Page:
- 73 percent (nearly three out of four) of millennials indicated that they would be willing to pay extra for sustainable goods.86
What implications does this have for marketing to these generations? The bottom line is that CSR is more than just a buzzword for these generational cohorts. To make an impact, companies need to use their resources to show—not just tell—these younger generations how business enterprises are making an impact through authenticity and transparency.
Key Ethical Considerations in Strategic Planning
It’s no secret that the primary goal of marketers is to increase growth by creating and maintaining customers. However, sometimes pursuing that growth to satisfy shareholder goals to the exclusion of other groups (like customers) has led to high-profile ethical dilemmas. Let’s consider a few:
According to a Gallup poll in 2021, approximately 6 percent of US adults report that they have used e-cigarettes within the past week87 despite health warnings about vaping. The sale and distribution of e-cigarettes is banned or regulated in a growing number of countries much to the dismay of vaping aficionados. Where do you draw the line? Is vaping a matter of personal choice, or are people influenced by the marketing efforts of e-cigarette producers like Juul?
Consider the ethical implications behind this. Should e-cigarette manufacturers sell customers what they crave, or should they tailor their offerings based on what health experts say? Who gets to make that choice? Does the decision fall to the consumer, the producer, a public watchdog group, or the federal government?
Consider another ethical issue. During the first decade of the new millennium, Toyota vehicles experienced problems with unintended, uncontrolled acceleration that prompted over 6,200 complaints to the National Highway Traffic Safety Administration and were linked to more than 89 deaths over the next five years.88 Early on, Toyota blamed driver error. Later, it issued recalls to address floor mats that pinned down accelerators in some cases. But the company hid a flawed gas pedal design and lied to regulators, Congress, and the public for years about the sudden acceleration problem, ultimately leading to a fine of $1.2 billion by the Justice Department, which contended that Toyota’s efforts to conceal the problem and protect its “corporate image” led to a series of preventable fatalities. The settlement is being called the largest criminal penalty imposed on a car company in US history.89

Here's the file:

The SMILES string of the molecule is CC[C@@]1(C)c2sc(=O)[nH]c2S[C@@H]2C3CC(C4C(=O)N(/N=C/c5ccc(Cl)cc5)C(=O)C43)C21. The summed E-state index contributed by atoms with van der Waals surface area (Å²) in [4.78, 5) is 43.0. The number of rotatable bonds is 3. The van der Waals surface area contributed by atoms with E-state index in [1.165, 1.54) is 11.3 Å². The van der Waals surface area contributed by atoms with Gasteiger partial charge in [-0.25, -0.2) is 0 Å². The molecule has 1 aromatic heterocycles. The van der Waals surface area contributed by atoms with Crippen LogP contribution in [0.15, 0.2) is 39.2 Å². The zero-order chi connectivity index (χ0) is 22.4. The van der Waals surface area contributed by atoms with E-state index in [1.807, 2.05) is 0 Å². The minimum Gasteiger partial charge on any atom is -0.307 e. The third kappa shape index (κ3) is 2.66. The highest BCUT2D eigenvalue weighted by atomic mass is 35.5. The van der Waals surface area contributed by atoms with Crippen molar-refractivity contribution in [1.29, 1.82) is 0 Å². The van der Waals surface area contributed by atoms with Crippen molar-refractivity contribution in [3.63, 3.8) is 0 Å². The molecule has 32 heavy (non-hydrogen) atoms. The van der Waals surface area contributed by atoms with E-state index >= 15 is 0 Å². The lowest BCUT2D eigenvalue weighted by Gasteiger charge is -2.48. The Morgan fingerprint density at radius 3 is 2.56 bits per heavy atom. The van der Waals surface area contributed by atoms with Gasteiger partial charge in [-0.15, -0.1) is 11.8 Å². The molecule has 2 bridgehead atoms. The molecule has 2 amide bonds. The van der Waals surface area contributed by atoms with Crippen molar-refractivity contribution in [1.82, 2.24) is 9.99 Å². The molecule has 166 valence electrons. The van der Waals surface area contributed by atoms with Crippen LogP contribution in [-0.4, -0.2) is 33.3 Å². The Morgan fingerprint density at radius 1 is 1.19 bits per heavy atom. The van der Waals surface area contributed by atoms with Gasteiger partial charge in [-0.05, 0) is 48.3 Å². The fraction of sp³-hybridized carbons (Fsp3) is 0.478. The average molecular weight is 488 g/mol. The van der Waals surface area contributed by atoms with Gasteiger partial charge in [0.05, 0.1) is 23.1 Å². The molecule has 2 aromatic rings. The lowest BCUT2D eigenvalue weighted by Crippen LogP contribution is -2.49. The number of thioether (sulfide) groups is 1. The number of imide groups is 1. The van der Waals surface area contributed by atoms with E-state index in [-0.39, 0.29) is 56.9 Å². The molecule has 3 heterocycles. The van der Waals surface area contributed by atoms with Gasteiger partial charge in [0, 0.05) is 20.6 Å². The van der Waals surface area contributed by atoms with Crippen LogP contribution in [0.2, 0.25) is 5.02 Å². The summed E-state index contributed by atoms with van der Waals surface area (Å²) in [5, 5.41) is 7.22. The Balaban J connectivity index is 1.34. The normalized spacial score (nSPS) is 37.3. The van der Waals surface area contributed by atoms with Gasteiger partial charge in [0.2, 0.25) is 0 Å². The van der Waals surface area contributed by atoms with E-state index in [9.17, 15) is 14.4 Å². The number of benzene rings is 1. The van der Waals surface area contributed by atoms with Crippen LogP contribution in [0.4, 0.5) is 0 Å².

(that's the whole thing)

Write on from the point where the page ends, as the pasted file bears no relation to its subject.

Could these situations have been avoided with a stronger ethical focus and an eye toward the greater good? It all starts with the strategic planning process, which can be used to build “good” into the core of the organization.
As pointed out in Marketing and Customer Value, an organization must consider all parties that it might impact, including investors, communities, governments, customers, employees, and suppliers. In the context of corporate social responsibility, this means that leaders of companies must create value for all of these groups while simultaneously producing a fair return for shareholders or owners.
Organizational and Individual Values
When considering organizational and individual values, the marketer needs to ask (and answer candidly) the following questions:
- Does the organization’s mission reflect current activities that are focused on the triple bottom line?
- Does the organization’s vision statement lead to outcomes that contain elements of social good?
- Do the organization’s values reflect respect for one another, the community, and the environment?
- Are those values authentic, and do members of the organization live by them daily?
- Has the organization included goals and objectives that refer specifically to elements of social good?
These questions can help inform the organization’s activities as it works through the strategic planning process. Thoughtful analysis and design at this stage can build strong organizations that not only deliver profits but also produce positive social outcomes for all parties.